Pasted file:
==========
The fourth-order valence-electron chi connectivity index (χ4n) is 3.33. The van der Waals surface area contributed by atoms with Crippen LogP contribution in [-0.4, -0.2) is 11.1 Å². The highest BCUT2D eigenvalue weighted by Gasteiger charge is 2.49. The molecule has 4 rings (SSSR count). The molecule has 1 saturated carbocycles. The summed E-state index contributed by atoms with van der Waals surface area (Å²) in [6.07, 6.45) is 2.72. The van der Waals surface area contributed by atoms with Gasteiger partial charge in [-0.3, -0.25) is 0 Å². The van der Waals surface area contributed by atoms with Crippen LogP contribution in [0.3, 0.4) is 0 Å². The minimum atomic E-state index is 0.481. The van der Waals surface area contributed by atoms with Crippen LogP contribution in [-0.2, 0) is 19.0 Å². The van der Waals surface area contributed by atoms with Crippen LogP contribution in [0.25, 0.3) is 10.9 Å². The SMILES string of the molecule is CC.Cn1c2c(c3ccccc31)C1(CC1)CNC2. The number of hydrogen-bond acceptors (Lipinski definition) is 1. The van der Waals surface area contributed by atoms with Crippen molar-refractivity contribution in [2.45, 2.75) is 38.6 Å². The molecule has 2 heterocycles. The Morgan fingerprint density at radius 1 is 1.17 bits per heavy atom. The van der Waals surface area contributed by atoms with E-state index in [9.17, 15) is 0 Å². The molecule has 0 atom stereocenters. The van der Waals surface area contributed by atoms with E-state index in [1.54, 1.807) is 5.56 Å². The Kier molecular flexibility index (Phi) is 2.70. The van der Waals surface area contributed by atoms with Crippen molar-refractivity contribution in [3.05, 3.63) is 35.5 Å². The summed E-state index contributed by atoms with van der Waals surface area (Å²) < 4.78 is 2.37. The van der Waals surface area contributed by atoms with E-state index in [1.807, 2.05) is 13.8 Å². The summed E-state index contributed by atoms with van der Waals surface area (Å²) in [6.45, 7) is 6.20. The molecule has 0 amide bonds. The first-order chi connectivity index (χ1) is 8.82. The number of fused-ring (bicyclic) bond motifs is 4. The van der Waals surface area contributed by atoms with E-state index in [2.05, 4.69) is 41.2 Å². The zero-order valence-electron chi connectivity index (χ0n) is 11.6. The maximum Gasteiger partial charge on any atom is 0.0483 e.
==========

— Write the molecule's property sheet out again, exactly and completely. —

The fourth-order valence-electron chi connectivity index (χ4n) is 3.33. The van der Waals surface area contributed by atoms with Crippen LogP contribution in [-0.4, -0.2) is 11.1 Å². The highest BCUT2D eigenvalue weighted by Gasteiger charge is 2.49. The molecule has 4 rings (SSSR count). The molecule has 1 saturated carbocycles. The summed E-state index contributed by atoms with van der Waals surface area (Å²) in [6.07, 6.45) is 2.72. The van der Waals surface area contributed by atoms with Gasteiger partial charge in [-0.3, -0.25) is 0 Å². The van der Waals surface area contributed by atoms with Crippen LogP contribution in [0.3, 0.4) is 0 Å². The minimum atomic E-state index is 0.481. The van der Waals surface area contributed by atoms with Crippen LogP contribution in [-0.2, 0) is 19.0 Å². The van der Waals surface area contributed by atoms with Crippen LogP contribution in [0.25, 0.3) is 10.9 Å². The SMILES string of the molecule is CC.Cn1c2c(c3ccccc31)C1(CC1)CNC2. The number of hydrogen-bond acceptors (Lipinski definition) is 1. The van der Waals surface area contributed by atoms with Crippen molar-refractivity contribution in [2.45, 2.75) is 38.6 Å². The molecule has 2 heterocycles. The Morgan fingerprint density at radius 1 is 1.17 bits per heavy atom. The van der Waals surface area contributed by atoms with E-state index in [9.17, 15) is 0 Å². The molecule has 0 atom stereocenters. The van der Waals surface area contributed by atoms with E-state index in [1.54, 1.807) is 5.56 Å². The Kier molecular flexibility index (Phi) is 2.70. The van der Waals surface area contributed by atoms with Crippen molar-refractivity contribution in [3.05, 3.63) is 35.5 Å². The summed E-state index contributed by atoms with van der Waals surface area (Å²) < 4.78 is 2.37. The van der Waals surface area contributed by atoms with E-state index in [1.807, 2.05) is 13.8 Å². The summed E-state index contributed by atoms with van der Waals surface area (Å²) in [6.45, 7) is 6.20. The molecule has 0 amide bonds. The first-order chi connectivity index (χ1) is 8.82. The number of fused-ring (bicyclic) bond motifs is 4. The van der Waals surface area contributed by atoms with E-state index in [2.05, 4.69) is 41.2 Å². The zero-order valence-electron chi connectivity index (χ0n) is 11.6. The maximum Gasteiger partial charge on any atom is 0.0483 e.